Heidelberg, 13 March 2012 – A ground-breaking new human rights instrument, the “Maastricht Principles on Extraterritorial Obligations of States in the area of Economic, Social and Cultural Rights,” has been launched at the UN in Geneva.

In order to address the challenges of globalization, States’ extraterritorial human rights obligations (ETOs) – that is, the obligations towards persons outside their territories – are crucial. Nevertheless, these obligations had been marginalized until recently.

ETOs have often gone unrecognized in law, policy and practice of many States. States have tended to limit obligations to their own territory, which does justice neither to the regulatory needs of the international community nor to upholding the principle of the universality of human rights.

“The gaps in human rights protection have become more severe in the context of globalization during the past 20 years,” said Rolf Künnemann, Human Rights Director at FIAN International, one of the co-sponsoring organizations of this event, along with the International Federation of Human Rights, ESCR-Net, CELS and Amnesty International.

“The recent food crises have resulted largely from the policies of international actors. Areas of concern include the human rights regulation of transnational corporations, the accountability of intergovernmental organizations, rights-based development and the implementation of human rights law in the face of investment and trade law, constructed over the past 20 years.”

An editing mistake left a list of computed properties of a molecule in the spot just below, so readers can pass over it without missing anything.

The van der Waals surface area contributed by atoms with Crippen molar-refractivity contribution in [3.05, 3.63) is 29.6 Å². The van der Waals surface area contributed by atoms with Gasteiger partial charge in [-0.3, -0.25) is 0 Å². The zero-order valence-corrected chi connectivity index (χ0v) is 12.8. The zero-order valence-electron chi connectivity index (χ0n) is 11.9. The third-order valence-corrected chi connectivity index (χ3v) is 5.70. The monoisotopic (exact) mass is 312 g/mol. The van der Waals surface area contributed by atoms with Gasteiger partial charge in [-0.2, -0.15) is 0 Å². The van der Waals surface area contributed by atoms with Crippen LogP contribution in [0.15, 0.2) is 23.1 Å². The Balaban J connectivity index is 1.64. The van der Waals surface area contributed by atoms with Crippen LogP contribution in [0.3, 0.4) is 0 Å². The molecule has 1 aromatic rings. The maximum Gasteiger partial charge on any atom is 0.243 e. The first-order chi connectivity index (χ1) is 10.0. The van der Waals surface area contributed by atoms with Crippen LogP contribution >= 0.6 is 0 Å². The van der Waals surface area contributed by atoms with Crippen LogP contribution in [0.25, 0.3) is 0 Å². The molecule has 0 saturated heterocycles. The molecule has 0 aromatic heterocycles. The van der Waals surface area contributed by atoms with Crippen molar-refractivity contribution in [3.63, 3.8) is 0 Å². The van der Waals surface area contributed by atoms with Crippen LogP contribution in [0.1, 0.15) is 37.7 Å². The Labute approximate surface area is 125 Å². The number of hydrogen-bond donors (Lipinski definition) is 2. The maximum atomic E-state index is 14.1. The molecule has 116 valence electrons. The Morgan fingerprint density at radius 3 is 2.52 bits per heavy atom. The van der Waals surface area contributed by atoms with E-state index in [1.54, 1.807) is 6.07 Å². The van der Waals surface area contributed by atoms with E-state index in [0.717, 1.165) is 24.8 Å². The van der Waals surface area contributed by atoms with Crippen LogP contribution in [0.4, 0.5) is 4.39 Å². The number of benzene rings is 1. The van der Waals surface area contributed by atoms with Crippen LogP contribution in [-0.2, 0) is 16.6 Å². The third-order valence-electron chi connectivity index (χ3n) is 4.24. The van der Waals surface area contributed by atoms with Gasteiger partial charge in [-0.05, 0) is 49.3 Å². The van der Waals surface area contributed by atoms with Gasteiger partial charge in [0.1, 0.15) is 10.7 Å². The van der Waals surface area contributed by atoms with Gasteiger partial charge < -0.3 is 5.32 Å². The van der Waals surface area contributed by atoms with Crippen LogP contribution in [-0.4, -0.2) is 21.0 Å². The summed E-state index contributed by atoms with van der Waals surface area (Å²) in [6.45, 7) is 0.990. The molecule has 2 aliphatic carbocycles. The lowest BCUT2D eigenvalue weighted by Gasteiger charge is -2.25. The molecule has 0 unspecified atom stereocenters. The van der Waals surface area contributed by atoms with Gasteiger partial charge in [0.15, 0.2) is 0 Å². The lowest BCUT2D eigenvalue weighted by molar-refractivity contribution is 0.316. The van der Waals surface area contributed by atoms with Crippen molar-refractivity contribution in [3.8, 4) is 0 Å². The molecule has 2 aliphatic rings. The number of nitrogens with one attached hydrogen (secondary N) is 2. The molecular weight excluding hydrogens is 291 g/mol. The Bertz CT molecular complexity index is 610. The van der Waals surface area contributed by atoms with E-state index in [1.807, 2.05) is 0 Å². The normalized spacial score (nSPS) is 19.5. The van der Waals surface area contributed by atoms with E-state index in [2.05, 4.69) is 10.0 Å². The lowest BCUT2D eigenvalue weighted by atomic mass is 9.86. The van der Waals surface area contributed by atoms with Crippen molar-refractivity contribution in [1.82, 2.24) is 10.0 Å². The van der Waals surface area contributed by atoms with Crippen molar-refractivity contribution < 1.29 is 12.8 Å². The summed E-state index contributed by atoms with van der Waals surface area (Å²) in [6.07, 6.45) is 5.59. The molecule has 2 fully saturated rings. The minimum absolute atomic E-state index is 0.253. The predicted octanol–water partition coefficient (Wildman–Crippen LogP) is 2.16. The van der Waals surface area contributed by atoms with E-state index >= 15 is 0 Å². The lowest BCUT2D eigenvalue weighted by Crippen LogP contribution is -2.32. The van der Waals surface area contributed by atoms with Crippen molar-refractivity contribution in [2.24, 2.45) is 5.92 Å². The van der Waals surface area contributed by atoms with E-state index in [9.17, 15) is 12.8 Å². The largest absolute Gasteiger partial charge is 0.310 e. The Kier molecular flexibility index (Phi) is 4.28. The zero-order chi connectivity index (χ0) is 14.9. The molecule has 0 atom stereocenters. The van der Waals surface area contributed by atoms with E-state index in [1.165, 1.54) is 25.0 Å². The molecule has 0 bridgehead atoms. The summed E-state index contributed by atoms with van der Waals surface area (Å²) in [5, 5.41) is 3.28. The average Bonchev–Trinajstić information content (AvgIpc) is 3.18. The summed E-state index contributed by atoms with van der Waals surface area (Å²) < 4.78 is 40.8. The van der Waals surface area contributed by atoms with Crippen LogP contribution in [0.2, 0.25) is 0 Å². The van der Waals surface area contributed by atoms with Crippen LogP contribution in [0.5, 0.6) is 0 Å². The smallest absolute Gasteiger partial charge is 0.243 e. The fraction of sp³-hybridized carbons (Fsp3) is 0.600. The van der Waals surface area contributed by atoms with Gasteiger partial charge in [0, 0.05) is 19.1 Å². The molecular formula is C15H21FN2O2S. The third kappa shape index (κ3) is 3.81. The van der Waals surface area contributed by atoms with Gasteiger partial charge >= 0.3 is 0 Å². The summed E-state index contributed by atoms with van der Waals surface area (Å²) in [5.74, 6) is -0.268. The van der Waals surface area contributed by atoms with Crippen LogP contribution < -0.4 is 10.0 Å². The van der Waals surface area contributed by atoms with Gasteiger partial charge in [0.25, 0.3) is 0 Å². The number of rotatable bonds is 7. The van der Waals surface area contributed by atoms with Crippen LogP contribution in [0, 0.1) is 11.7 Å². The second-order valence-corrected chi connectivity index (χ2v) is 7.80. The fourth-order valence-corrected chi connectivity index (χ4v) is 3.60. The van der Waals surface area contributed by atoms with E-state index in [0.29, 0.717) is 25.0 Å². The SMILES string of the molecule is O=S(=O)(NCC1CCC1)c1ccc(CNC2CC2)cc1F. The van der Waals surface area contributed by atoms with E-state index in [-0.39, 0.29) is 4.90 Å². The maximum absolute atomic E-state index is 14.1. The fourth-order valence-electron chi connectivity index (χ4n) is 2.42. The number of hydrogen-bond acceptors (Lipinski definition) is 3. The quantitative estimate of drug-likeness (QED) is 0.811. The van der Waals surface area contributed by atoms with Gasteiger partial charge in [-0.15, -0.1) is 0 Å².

This reductionism to territorial obligations has led to a vacuum of human rights protection in a number of international political processes and a lack of regulations based on human rights in order to promote their protection. The situation is particularly challenging in the field of economic, social and cultural rights.

“The Maastricht ETO Principles are an important step towards closing these gaps,” added Künnemann. “They provide a much needed instrument for human rights organisations, like FIAN International, and for social movements that have to face extraterritorial violations of human rights.”

Two cases to illustrate the use of these Principles were presented in Geneva. Dr. Christopher Mbazira of Makarere University in Uganda presented on the Mubende case in Uganda, where peasant communities were brutally and illegally displaced to make way for a coffee plantation of a German transnational coffee grower. After 10 years, the communities are still without land and compensation.

The Aguas Argentinas case was analyzed by Gabriella Kletzel of CELS from Argentina. She showed how a bilateral investment treaty was used by a consortium of European corporations in an attempt to get Argentina sanctioned for trying to meet its obligations under the human right to water.

“In both cases the Maastricht Principles guide the way for States to prevent such situations in the future,” said Künnemann. “FIAN and other civil society organisations welcome the Principles, because they provide necessary building blocks for a future based on human rights.”

The Maastricht Principles had been elaborated by 44 international legal experts at a conference hosted by Maastricht University and the Commission of Jurists in September 2011, after years of extensive study.

Other panelists at the presentation included Olivier de Schutter, the UN Special Rapporteur on the Right to Food, Margot E. Salomon of the London School of Economics and Fons Coomans of Maastricht University. Ian Seiderman of the International Commission of Jurists chaired the event.


Rolf Künnemann, Human Rights Director, FIAN International

[email protected]